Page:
Enter Eloise Pasachoff with her latest article, ” Agency Enforcement of Spending Clause Statutes: A Defense of the Funding Cut-Off ,” which was just published in the Yale Law Journal . Here’s a great summary of the article, from the abstract:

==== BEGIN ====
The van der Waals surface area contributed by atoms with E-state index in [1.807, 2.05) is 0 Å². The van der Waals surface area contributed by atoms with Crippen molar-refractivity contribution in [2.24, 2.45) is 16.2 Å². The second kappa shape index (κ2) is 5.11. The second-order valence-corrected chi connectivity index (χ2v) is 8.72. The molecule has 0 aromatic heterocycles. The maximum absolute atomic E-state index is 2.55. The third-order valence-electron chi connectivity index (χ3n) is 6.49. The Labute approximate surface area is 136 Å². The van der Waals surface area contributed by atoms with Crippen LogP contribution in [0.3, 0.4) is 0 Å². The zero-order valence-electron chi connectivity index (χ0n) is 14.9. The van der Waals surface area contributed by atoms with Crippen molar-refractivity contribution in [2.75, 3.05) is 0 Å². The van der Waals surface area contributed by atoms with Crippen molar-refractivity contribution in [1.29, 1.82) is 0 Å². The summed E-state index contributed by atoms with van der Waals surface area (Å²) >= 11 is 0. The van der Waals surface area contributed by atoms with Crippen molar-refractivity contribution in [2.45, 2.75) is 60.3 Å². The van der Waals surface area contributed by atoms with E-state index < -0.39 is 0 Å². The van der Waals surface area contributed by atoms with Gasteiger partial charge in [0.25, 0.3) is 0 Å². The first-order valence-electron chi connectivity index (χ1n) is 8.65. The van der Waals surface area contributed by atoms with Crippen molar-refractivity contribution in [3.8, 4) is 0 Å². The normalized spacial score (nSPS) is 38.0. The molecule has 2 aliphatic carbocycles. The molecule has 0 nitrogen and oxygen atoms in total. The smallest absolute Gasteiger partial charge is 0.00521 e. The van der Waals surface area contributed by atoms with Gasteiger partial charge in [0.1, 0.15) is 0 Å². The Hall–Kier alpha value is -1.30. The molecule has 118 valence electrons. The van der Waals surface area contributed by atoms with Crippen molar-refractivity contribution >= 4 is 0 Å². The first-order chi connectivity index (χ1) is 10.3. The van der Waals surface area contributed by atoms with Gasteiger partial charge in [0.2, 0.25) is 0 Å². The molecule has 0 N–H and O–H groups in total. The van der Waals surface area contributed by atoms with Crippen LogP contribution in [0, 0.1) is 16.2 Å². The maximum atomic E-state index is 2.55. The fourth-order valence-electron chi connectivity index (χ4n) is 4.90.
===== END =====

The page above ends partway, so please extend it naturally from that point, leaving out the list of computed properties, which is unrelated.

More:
This article contends that federal agencies ought more frequently to use the threat of cutting off funds to state and local grantees that are not adequately complying with the terms of a grant statute. Scholars tend to offer four arguments to explain — and often to justify — agencies’ longstanding reluctance to engage in funding cut-offs: first, that funding cut-offs will hurt the grant program’s beneficiaries and so will undermine the agency’s ultimate goals; second, that federalism concerns counsel against federal agencies’ taking funds away from state and local grantees; third, that agencies are neither designed nor motivated to pursue funding cut-offs; and fourth, that political dynamics among state governments, Congress, the White House, and the agencies themselves make funding cut-offs difficult to achieve. This article argues that these critiques are deeply flawed. Among other problems, the critiques fail to account for the variety of types of grants, grant conditions, and rationales for grantee noncompliance; reflect lack of a nuanced understanding of the ways in which distinct federalism concerns play different roles at different times in the development and implementation of grant programs; and unrealistically assume static and unified agency incentives and political relationships. After debunking these critiques, the Article offers a new conception of the potential benefit of funding cut-offs in the enforcement of federal grant programs: the threat of a funding cut-off may be appropriate when it can promote change by the noncompliant grantee and when it can signal to other grantees that the agency is serious about enforcement, thereby increasing grantees’ compliance. The article concludes by assessing the implications of this argument for administrative regime design and judicial review. This work opens up new avenues for research in administrative law on the distinct features of the federal grants regime.